Around the world, the 20th of November each year is set aside to remember those who have died as a result of anti-transgender hatred or prejudice.
It’s a day of reflection as we remember people we have lost. But it can also be a day of celebration, awareness and renewal, as our communities join together in solidarity and hope for a better future.
Thursday 20 November 2014 is the 16th annual Transgender Day of Remembrance. The idea began in America back in the late ‘90s following the violent unsolved murder of trans woman Rita Hester, and the day is now marked in more than 20 countries across the world, including here in Australia.
The latest figures from Transgender Europe’s Trans Murder Monitoring project list 226 reported killings of trans people in the 12 months to October 2014. The update shows reports of murdered trans people in 28 countries in the last 12 months, with the majority of 113 from Brazil.
Here in Australia, a local survey by The Gender Centre in 2012 found that 51% had experienced a transphobic incident directed at themselves – either verbal abuse, physical abuse or discrimination. But only 22% had reported the incident to the authorities, as many feared their concerns would not be taken seriously, and others did not want to be ‘outed’ in a police report
A Councillor in Melbourne’s City of Casey is pushing ahead with a motion tonight which, if successful, would affectively ban the municipality from doing anything even remotely LGBTI-related.
Rise Up Australia party member Rosalie Crestani’s motion describes sexual orientation as a “private issue” and work with LGBTI issues as “special treatment” which goes against the Council’s obligation to “serve all residents equally.”
A federal advisory committee on Thursday recommended for the first time that the U.S. soften its ban on blood donations from gay men.
Under the new recommendations, made by the U.S. Health and Human Services' Advisory Committee on Blood and Tissue Safety and Availability, gay men would be able to donate blood after a year of abstinence. Under the current rules, men who have had sex with other men are essentially banned for life from donating blood.
SAME-sex couples in NSW who married overseas can now have their marital status recognised under the NSW Relationships Register.
The news comes after Sydney state independent MP Alex Greenwich won government support to allow this, in response to his Relationships Register Amendment (Recognition of Same-sex and Gender-diverse Relationships) Bill 2014.
Under the amendments, same sex couples who married overseas can now reflect their marital status on relevant forms.
It also means they no longer have to declare that they are “not married”.
The Church of Jesus Christ of Latter-day Saints has a firm view on homosexuality and gay marriage. “Marriage between a man and a woman is essential to the Creator's plan,” the church declares on its website. “The Church’s doctrinal position is clear: Sexual activity should only occur between a man and a woman who are married.”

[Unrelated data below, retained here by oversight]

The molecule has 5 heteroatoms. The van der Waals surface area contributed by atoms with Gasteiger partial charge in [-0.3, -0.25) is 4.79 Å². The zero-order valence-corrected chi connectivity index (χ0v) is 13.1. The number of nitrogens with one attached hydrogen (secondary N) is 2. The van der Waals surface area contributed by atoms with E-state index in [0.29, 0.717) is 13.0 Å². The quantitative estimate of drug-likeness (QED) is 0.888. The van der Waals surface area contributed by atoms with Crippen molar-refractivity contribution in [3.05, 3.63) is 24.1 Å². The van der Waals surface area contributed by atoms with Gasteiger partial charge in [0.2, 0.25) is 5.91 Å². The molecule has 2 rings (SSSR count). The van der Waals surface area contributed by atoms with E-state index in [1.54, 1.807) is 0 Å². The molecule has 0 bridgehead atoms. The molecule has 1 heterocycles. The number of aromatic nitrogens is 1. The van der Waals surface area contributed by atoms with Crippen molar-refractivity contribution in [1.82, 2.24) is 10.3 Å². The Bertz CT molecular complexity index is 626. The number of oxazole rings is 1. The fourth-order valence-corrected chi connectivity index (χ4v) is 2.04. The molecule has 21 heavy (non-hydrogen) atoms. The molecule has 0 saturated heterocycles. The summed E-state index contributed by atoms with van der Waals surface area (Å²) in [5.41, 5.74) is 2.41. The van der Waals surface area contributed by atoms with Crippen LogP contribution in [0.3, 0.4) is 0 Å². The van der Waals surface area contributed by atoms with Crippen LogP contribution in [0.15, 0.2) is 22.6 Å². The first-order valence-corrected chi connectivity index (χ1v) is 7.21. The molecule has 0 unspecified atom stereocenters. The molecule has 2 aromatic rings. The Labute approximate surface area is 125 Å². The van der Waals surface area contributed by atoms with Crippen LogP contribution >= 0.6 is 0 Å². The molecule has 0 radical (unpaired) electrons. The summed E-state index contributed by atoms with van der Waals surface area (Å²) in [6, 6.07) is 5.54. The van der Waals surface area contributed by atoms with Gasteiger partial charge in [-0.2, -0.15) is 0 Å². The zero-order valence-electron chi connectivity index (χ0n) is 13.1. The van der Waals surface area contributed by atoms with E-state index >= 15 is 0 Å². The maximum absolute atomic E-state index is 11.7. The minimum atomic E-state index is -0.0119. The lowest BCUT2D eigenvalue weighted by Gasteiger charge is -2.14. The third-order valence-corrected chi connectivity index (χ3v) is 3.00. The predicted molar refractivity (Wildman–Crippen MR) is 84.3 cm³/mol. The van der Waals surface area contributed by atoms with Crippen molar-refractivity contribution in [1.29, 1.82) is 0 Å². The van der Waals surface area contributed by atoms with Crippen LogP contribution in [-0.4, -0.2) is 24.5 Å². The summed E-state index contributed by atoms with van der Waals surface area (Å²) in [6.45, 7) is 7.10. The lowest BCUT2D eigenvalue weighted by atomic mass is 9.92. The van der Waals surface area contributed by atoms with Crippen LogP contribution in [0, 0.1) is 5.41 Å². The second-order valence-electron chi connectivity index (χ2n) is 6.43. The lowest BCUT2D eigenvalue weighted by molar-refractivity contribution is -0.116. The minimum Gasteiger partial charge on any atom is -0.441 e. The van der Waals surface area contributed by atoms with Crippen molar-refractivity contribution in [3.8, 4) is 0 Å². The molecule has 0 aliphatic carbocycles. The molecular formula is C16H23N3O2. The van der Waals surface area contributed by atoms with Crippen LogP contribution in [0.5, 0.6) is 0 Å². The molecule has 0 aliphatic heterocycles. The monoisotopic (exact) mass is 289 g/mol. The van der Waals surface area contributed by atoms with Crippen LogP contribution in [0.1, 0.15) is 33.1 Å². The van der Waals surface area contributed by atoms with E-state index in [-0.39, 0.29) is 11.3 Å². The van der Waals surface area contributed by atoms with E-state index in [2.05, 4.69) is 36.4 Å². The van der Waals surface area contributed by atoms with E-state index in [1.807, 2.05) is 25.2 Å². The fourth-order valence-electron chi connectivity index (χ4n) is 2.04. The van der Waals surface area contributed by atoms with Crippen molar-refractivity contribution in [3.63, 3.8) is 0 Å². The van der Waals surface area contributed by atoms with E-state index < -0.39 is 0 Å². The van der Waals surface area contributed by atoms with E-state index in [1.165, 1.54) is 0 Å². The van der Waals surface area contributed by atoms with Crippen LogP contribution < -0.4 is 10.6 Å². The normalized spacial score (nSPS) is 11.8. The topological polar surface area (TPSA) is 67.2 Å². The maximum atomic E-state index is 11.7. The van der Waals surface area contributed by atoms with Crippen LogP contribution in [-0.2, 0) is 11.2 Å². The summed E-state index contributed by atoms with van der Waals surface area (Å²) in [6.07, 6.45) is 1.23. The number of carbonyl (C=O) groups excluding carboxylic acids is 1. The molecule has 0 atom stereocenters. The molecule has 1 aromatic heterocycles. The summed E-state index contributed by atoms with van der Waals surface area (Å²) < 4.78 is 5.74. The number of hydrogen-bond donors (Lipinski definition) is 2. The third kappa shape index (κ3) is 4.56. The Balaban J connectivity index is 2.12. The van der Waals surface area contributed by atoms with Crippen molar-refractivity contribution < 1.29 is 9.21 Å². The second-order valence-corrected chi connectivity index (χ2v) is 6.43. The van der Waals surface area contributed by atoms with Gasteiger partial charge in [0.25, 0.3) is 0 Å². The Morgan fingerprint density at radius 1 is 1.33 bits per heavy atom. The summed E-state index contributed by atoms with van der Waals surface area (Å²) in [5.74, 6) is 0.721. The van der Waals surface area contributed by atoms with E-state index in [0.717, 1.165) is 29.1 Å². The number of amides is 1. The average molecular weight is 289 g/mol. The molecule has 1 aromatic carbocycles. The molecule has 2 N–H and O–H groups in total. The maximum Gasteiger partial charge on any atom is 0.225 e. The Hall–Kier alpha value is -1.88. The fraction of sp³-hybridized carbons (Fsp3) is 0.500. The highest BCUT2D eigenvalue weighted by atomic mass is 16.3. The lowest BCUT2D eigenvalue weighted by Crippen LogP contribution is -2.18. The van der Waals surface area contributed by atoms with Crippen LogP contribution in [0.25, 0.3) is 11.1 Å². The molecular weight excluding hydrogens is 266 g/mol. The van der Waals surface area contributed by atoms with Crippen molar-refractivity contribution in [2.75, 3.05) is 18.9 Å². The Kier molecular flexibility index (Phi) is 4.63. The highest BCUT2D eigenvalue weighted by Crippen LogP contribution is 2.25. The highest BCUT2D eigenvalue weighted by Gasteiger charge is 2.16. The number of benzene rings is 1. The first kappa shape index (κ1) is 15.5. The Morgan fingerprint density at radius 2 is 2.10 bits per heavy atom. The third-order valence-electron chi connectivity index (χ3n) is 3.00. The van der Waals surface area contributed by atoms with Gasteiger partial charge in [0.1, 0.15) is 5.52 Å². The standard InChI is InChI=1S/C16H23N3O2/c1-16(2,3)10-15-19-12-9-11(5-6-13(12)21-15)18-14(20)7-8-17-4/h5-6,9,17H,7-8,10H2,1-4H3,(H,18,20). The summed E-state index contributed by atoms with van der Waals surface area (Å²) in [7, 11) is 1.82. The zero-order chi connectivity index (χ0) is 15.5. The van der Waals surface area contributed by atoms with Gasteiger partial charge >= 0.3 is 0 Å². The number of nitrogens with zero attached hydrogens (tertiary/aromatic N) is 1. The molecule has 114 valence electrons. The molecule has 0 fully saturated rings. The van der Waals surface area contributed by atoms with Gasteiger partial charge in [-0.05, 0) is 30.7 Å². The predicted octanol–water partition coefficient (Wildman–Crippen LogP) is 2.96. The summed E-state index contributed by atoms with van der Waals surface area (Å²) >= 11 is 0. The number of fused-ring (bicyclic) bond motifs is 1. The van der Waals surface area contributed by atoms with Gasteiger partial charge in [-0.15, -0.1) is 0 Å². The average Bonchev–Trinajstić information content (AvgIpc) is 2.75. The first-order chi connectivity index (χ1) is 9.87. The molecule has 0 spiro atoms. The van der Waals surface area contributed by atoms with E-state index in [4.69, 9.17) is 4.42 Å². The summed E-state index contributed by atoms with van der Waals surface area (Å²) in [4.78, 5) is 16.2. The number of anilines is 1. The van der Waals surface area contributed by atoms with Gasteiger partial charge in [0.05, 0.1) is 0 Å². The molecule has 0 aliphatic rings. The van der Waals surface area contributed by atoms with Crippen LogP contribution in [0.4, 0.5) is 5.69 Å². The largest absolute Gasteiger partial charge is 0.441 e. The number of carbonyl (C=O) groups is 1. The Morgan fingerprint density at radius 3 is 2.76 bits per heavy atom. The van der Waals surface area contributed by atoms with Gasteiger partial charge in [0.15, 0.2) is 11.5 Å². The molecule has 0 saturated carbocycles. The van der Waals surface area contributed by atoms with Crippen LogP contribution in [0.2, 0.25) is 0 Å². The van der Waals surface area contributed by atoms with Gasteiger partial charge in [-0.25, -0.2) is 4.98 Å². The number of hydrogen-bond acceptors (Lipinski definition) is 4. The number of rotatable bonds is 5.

But there’s a catch: LDS doctrine is subject to sudden reversals. While other churches cling to the Bible, Mormons believe new revelations can overthrow past injunctions, including those written in scripture. “Nowhere does the Bible proclaim that all revelations from God would be gathered into a single volume to be forever closed,” the church contends.
G20 is here and Brisbane’s LGBT community is leading the party. One of the most striking images in the river city right now is the very colourful 3-metre high, 25-metre long Brisbane sign at South Bank which represents the different communities and groups which make up our wider community. The big pink and sparkly B represents the contribution that our local LGBT culture offers Brisbane with Brisbane Pride Festival representatives contributing to its design. Our B will be the first letter of the sign on display to over 3000 media as the spotlight shines on Brisbane for the G20 Summit. #G20Cultural
Sexuality isn’t a choice. So it may seem confusing to some when people say they don’t label their sexuality or feel that their sexuality is fluid.
But being sexually fluid doesn’t mean a person is confused. For a person to know and accept their sexuality as fluid, they must be self-aware.
This isn’t to say that there aren’t some people, like barsexuals, who use the idea of sexual fluidity to play at homosexuality without having to deal with the stigma. But this article isn’t about them.
This article is about those who identify as bi, pan, queer, no labels, genderqueer, or any other identity that goes beyond the sexual identities normally covered by “gay” and “straight”.
I’ve known plenty of couples who were the same position when they first got together. Though it was a bit awkward at first, their feelings for each other forced them to jump the hump and discover new boundaries in their sex life. It taught them to be more submissive, more dominant, more connected. In other words, it bonded them.
Okay, so you get that gender identity is different from gender expression, which is different from sexual orientation. You know the difference between transsexual, transgender, gender queer, gender fluid, and asexual. You know that not everyone wants “the surgery,” and not to ask if they do.
You proudly claim the mantle of transgender ally. But are you one?
Some recent conversations I’ve had have revealed prevalent myths and misconceptions about transgender people that we need to move beyond. Simple definitions aren’t enough: we need to be talking about lived realities.
So here’s your Trans 201 lesson on 10 common misconceptions.